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The Illinois Solar for All program was slow to start in part because of its complexity and consumer safeguards.
Having always been “the go-green types,” Debra Earl and her husband last summer decided they wanted to get solar panels on the bungalow where they’ve lived for 22 years on Chicago’s South Side.
Now, their home is powered by a solar array that will provide almost all their electricity needs, and they won’t pay a cent for the power. The company Certasun installed and owns the rooftop system, and Earl and her husband get the power for free.
The deal almost seems too good to be true, as Certasun president Josh Lutton describes it. That may be part of the reason more people have not thus far enlisted in the Illinois Solar for All program that provides solar power to qualifying residents with no upfront cost, while guaranteeing them at least 50% savings on their energy supply costs.
Certasun has branded its own offerings under the program as Certasun for All, wherein residents pay nothing for the energy from the solar installation. The company is still able to make a profit by leveraging federal tax incentives and selling renewable energy credits, the bedrock of the Illinois Solar for All program created by Illinois’s 2017 Future Energy Jobs Act, known as FEJA. The objective was to spark solar development in environmental justice communities, rural areas, and other places meeting federal income guidelines.
The first and only projects under the program were installed last week by Certasun, all on the South Side of Chicago. Distributed solar programs created by FEJA have been slow to get off the ground, in part because of the complexity and the fine-tuning that had to be done after the law was passed. And since Illinois Solar for All targets underserved communities, there are extra safeguards in place to avoid communities being victimized by unscrupulous actors, as has been a problem in the past with alternative retail electricity suppliers.
“We found a fair amount of skepticism when we were marketing it initially,” Lutton said. “Potentially that’s because of the historical bad actors — not necessarily the solar industry but the energy industry — people preying on the community and offering things they couldn’t deliver.”
The Earls found out about Illinois Solar for All through the Historic Chicago Bungalow Association, soon after they’d started seriously discussing solar. “I was just elated, it was just unbelievable, and serendipitous it would fall on our laps the way it did,” she said. “We were looking at it as a way to help the environment but of course also reduce our electricity costs.”
Clean energy advocates say they hope that interest in the program, from both solar developers and residents, will accelerate in coming years.
“We expect more interest in the program now that residents and other solar developers see the results,” said Laura Oakleaf, senior program manager for Illinois Solar for All for Elevate Energy, the organization that administers it. “Our next program year is starting in early July, and we’re hoping to see more distributed generation residential projects for low-income homeowners and renters.”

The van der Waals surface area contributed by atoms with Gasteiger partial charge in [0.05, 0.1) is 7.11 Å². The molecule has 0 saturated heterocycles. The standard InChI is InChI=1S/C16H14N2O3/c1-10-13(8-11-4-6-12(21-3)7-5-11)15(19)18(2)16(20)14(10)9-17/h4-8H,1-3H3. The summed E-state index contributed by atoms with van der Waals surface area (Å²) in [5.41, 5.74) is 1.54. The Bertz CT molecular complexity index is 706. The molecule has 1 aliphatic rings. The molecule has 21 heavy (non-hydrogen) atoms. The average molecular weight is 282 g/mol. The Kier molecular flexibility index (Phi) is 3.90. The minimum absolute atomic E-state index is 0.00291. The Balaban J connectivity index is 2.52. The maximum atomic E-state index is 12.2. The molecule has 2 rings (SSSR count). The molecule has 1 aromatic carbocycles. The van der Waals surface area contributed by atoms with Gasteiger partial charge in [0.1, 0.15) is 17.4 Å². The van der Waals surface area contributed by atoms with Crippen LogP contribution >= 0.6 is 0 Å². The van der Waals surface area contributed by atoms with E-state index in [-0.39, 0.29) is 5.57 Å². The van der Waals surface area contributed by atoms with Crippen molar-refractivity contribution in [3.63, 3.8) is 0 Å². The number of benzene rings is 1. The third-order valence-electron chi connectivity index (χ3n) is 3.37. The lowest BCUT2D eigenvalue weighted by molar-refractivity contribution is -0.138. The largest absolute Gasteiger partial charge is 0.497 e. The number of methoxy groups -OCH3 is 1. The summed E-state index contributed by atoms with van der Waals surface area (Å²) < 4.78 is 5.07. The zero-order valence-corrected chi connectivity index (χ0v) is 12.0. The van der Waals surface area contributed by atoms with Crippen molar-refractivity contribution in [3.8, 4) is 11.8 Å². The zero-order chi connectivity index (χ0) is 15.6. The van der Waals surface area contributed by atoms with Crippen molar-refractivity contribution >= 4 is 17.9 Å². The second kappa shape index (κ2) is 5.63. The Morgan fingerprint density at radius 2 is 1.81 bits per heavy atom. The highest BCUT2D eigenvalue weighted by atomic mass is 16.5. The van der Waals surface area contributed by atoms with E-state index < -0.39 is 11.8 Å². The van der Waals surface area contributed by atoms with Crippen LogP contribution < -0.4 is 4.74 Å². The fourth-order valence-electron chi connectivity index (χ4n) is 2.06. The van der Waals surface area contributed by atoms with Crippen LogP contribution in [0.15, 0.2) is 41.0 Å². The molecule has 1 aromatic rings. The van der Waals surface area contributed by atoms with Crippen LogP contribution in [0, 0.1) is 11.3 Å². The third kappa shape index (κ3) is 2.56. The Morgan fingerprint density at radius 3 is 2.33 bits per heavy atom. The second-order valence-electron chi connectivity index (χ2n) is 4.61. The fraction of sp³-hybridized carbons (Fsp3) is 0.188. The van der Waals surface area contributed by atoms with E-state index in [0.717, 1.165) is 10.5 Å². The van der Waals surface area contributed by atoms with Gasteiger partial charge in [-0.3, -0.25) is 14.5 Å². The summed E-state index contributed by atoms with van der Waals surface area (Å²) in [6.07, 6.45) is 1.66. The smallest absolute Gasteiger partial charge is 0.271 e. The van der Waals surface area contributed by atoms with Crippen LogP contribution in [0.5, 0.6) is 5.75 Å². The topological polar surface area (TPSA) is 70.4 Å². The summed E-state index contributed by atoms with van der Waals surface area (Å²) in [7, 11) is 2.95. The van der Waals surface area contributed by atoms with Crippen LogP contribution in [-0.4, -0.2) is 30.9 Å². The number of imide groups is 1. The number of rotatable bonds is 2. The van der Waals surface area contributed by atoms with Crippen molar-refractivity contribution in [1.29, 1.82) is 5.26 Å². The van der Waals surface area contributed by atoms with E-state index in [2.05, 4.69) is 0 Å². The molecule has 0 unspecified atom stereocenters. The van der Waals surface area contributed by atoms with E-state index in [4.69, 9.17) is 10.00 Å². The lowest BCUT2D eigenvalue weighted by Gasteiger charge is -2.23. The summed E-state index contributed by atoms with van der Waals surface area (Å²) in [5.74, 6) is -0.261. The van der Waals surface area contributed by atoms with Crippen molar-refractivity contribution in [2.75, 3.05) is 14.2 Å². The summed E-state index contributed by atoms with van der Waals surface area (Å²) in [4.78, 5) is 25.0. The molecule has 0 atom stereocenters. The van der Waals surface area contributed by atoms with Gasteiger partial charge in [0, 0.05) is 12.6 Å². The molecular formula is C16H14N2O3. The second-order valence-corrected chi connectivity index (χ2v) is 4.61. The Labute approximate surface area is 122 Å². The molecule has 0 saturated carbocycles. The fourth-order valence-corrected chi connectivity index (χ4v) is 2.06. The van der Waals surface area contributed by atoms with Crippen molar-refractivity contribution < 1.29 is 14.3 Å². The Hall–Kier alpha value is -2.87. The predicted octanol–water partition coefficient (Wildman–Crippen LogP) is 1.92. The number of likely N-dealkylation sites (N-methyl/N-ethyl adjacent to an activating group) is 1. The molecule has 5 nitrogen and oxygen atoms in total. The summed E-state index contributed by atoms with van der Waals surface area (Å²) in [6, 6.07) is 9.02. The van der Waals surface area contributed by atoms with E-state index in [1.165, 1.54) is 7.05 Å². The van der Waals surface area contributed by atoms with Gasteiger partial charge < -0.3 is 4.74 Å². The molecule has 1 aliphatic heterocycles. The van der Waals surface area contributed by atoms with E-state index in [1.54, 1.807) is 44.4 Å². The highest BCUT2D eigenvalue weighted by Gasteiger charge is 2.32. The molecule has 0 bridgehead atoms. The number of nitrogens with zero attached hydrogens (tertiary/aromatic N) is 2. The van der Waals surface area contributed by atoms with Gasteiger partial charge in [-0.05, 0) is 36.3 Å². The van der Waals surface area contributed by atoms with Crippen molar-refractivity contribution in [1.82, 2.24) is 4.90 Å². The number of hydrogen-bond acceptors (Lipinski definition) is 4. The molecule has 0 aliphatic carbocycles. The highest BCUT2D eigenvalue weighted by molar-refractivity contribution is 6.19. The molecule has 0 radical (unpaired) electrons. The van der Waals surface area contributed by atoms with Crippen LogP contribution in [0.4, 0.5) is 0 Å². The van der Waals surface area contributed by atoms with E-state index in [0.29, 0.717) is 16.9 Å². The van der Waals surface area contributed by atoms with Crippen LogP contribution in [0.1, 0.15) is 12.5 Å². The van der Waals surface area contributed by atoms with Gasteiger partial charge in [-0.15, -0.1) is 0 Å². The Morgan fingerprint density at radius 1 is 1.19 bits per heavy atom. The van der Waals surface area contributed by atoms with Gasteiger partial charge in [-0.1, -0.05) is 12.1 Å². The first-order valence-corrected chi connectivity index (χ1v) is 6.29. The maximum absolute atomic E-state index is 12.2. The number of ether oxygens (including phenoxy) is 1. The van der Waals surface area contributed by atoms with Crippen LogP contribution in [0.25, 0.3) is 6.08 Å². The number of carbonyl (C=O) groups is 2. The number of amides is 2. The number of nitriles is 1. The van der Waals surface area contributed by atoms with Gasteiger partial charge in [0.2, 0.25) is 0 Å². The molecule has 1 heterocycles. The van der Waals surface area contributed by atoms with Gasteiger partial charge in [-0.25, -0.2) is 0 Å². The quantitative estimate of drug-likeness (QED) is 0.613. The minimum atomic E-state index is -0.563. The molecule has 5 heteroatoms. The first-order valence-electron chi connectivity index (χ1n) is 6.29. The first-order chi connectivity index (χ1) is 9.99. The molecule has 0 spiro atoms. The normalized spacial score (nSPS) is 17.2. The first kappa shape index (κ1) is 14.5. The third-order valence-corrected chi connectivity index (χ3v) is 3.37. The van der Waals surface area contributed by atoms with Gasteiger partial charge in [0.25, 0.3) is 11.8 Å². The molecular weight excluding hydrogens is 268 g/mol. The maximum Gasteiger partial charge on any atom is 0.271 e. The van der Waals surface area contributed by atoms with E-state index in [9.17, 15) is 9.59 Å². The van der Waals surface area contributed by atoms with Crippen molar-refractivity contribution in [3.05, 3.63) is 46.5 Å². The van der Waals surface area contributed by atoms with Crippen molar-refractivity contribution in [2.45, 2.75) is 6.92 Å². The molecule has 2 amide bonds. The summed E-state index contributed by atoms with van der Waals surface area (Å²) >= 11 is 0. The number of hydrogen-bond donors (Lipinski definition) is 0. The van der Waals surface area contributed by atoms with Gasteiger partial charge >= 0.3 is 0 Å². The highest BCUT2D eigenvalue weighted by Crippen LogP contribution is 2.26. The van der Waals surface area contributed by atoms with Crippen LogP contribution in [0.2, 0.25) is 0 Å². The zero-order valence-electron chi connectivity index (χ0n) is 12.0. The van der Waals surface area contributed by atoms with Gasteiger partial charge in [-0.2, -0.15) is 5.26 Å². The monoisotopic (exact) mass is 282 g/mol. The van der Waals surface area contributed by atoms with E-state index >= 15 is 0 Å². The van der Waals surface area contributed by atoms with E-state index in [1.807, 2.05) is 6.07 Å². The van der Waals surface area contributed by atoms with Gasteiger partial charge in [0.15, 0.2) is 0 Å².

While other distributed solar programs under FEJA have essentially run out of money, there is still ample funding for Illinois Solar for All, and the proposed Clean Energy Jobs Act seeks to further expand incentives for solar installations and jobs in under-served communities.
“Several customers told me they’d been thinking about solar for years and years, and were incredibly excited when they found out it might realistically be something they could do,” Lutton said. “Frequently it’s the first solar system in the neighborhood, which I think is great. As we know from the broader solar industry, every time someone sees a solar system on their neighbor’s house, it makes them more likely to want to do solar themselves.”
Lutton noted that in order to participate, residents not only need to meet income or other definitions of environmental justice and underserved communities, but need to have roofs and wiring systems up to code, internet access to process the ongoing renewable energy credit accounting, and other structural requirements. Since Certasun works only with single-family homes, they also must be homeowners, though Illinois Solar for All also has provisions for multifamily dwellings.
Illinois Solar for All also includes a clean energy job training component, wherein community organizations host solar academies and help trainees get certified at no cost to participants. At least two of the Certasun employees who installed the Illinois Solar for All projects went through these trainings.
Rodrigo Rico, 27, saw that the solar industry was poised to blossom in the Midwest after he moved here from Mexico, and he wanted to be part of it. He went through the training program at the National Latino Education Institute last year. Now he said he earns more in solar than in his previous construction work, and he sees it as a growing opportunity for the future.
Kevin Perry, 29, previously a manager for the Chicago Park District, said he wanted to learn more about solar since “I try to live an eco-friendly lifestyle.” He went through the training hosted by the Chicago Urban League.
“I love it, I love it,” Perry said. “The team I work with, the company I work for, Certasun, they’re literally the best employers I’ve ever worked for. It’s an amazing program, it’s really going to be impactful and help a lot of people.”
Perry is looking to buy his own home before long, and he plans to install solar.
Earl, who works with at-risk youth, invited neighbors to come watch the installation on June 26.
“I’ve spread the news,” she said. “We may see some more solar on my block. I’ll do my best to get as many people in the program, or to convert them, as I like to say.”
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